Wilbur 'Pop' Good: a piece of baseball history from Brooksville

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Wilbur 'Pop' Good: a piece of baseball history from Brooksville


Wilbur Goode, 1911; Source: Library of Congress Prints and Photographs Division. Benjamin K.  Edwards Baseball Card Collection. By American  Tobacco Company

On December 30, 1963, Wilbur "Pop" Good died in Brooksville at the age of 78. His passing received little attention at the time. Wilbur was a well known baseball player during his playing days. He played with the Chicago White Sox the year before some members of the team lost the World Series on purpose. This was the so called Black Sox players which was memorialized in the movie "Field of Dreams."

Wilbur was a former professional who played in the major leagues for 11 years. He was an outfielder for the New York Highlanders (1905), Cleveland Naps (1908–09), Boston Doves/Rustlers (1910–11), Chicago Cubs (1911–15), Philadelphia Phillies (1916) and Chicago White Sox (1918). During his playing years he was known as Wilbur “Lefty” Good.

He also appeared in 5 games as a pitcher with the New York Highlanders in 1905 with no wins and two losses, but he hit a .375 batting average. In 1906 and 1907, he was sent down to the minors and played as a pitcher for Akron where he had a respectable 12 wins and 6 losses in 1907. In 1908, he was moved to the outfield and hit an average of .370. He returned to the majors as an outfielder for the Cleveland Naps and played the rest of his professional career as an outfielder.

Wilbur was born in Punxsutawney, Pennsylvania where he is definitely not the most famous resident- that honor goes to the groundhog Punxsutawney Phil. He stayed in Pennsylvania before going professional. The Beaver Times of Beaver, Pennsylvania describes his pitching for Beaver College in their March 30, 1904 issue "Wilbur Good, the new pitcher, who made a reputation at Leetsdale last year, showed up finely yesterday, and made every man fan wind when they tried to locate his curves."

Wilbur played for the Chicago White Sox in 1918. The next year the White Sox made it to the World Series against the Cincinnati Reds. A gambler Arnold Rothstein paid several of the White Sox players to intentionally lose the series, earning them the name “Black Sox.” This was known as the "Black Sox Scandal." Rothstein was said to have paid pitcher Eddie Cicotte $10,000, "Shoeless" Joe Jackson $5,000 and others varying amounts. Although Jackson later recanted his testimony and professed his innocence until his death. In all, eight Chicago White Sox players and two other players were banned for life from baseball. The eight Chicago White Sox players were also tried in court and acquitted. Wilbur had played with these players and knew them well.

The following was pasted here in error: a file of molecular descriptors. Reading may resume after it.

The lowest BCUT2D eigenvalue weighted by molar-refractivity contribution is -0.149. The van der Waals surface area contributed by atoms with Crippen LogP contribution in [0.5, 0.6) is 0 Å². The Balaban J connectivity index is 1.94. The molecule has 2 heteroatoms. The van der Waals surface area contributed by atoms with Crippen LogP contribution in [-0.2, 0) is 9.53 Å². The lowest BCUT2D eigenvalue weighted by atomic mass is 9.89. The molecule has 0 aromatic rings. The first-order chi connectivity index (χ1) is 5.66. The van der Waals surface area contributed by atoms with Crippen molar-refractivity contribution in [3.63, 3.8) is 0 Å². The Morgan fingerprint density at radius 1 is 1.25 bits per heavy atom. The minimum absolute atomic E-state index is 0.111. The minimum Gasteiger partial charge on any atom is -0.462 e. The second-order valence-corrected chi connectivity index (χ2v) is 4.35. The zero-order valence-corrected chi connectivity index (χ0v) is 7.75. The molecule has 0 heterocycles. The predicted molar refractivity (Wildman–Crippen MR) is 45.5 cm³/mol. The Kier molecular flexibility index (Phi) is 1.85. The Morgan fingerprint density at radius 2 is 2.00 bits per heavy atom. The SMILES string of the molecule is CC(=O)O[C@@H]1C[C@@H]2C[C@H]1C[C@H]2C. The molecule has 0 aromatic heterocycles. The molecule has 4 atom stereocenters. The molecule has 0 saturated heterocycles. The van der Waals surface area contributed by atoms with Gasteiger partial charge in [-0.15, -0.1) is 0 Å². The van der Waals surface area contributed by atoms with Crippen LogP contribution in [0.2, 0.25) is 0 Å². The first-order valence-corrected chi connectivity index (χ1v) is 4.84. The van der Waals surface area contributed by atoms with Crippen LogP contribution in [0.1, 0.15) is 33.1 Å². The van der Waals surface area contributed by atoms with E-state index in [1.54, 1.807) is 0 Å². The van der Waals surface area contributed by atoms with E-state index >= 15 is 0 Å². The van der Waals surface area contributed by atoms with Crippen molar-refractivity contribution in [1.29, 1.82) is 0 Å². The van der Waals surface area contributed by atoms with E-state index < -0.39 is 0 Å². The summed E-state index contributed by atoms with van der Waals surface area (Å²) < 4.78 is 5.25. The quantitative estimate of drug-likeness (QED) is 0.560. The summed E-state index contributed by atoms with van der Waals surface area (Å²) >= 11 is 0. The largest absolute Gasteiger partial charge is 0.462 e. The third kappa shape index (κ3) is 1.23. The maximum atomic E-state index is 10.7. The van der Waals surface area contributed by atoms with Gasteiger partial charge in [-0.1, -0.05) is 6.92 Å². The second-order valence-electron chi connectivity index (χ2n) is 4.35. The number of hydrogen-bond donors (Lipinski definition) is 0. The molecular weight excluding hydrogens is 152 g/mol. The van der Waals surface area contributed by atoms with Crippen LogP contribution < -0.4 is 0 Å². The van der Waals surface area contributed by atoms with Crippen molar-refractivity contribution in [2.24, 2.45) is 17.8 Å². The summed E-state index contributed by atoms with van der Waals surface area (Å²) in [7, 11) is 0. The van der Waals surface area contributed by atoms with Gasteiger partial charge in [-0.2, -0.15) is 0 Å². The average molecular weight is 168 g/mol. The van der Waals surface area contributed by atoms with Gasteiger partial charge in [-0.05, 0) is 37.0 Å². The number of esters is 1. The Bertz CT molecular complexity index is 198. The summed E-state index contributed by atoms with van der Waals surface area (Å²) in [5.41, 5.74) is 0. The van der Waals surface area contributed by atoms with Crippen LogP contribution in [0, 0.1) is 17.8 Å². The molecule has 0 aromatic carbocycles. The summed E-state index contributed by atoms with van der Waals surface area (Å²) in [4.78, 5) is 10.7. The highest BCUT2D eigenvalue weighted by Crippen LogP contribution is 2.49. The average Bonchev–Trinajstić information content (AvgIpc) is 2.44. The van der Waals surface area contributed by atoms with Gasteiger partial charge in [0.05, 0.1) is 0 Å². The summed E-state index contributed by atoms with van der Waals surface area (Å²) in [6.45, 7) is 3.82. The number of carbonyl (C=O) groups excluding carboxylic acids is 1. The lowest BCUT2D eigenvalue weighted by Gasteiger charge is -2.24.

In addition to his major league career Wilbur spent many years in the minors. He played in the minors until the 1931 season. He then became a manager until 1949. He won four league championships, first with Kansas City Blues in 1923 winning the American Association. Then with the Johnstown Johnnies in 1930, he won the Mid-Atlantic League. After that, in 1941 he won the Florida State League with the Leesburg Anglers. Finally in 1948 he won the Georgia State League with Fitzgerald Pioneers. Managing is where Wilbur's nickname went from "Lefty" to "Pop."

Wilbur is buried in the Brooksville Cemetery. This area is home to a rich baseball tradition and for the past 100 years has been a destination for many baseball players like Babe Ruth, Ted Williams and has produced a number of professional players.